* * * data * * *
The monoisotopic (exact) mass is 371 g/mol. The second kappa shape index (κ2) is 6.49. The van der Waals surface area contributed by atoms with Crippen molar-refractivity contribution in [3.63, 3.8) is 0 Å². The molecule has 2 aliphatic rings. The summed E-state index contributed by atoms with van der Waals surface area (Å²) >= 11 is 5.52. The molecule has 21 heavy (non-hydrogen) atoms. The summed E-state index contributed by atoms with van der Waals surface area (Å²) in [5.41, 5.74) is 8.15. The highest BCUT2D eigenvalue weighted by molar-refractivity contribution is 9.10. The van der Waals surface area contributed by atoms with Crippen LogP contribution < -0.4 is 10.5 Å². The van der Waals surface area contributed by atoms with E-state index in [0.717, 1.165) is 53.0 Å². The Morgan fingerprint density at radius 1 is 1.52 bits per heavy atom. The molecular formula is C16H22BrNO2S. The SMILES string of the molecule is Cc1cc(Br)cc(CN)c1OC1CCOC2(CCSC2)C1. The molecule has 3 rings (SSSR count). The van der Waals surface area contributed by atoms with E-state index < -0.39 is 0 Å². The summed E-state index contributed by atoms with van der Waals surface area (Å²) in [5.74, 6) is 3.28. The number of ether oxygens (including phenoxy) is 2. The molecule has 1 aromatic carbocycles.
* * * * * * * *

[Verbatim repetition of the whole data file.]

The monoisotopic (exact) mass is 371 g/mol. The second kappa shape index (κ2) is 6.49. The van der Waals surface area contributed by atoms with Crippen molar-refractivity contribution in [3.63, 3.8) is 0 Å². The molecule has 2 aliphatic rings. The summed E-state index contributed by atoms with van der Waals surface area (Å²) >= 11 is 5.52. The molecule has 21 heavy (non-hydrogen) atoms. The summed E-state index contributed by atoms with van der Waals surface area (Å²) in [5.41, 5.74) is 8.15. The highest BCUT2D eigenvalue weighted by molar-refractivity contribution is 9.10. The van der Waals surface area contributed by atoms with Crippen LogP contribution < -0.4 is 10.5 Å². The van der Waals surface area contributed by atoms with E-state index in [0.717, 1.165) is 53.0 Å². The Morgan fingerprint density at radius 1 is 1.52 bits per heavy atom. The molecular formula is C16H22BrNO2S. The SMILES string of the molecule is Cc1cc(Br)cc(CN)c1OC1CCOC2(CCSC2)C1. The molecule has 3 rings (SSSR count). The van der Waals surface area contributed by atoms with E-state index < -0.39 is 0 Å². The summed E-state index contributed by atoms with van der Waals surface area (Å²) in [5.74, 6) is 3.28. The number of ether oxygens (including phenoxy) is 2. The molecule has 1 aromatic carbocycles.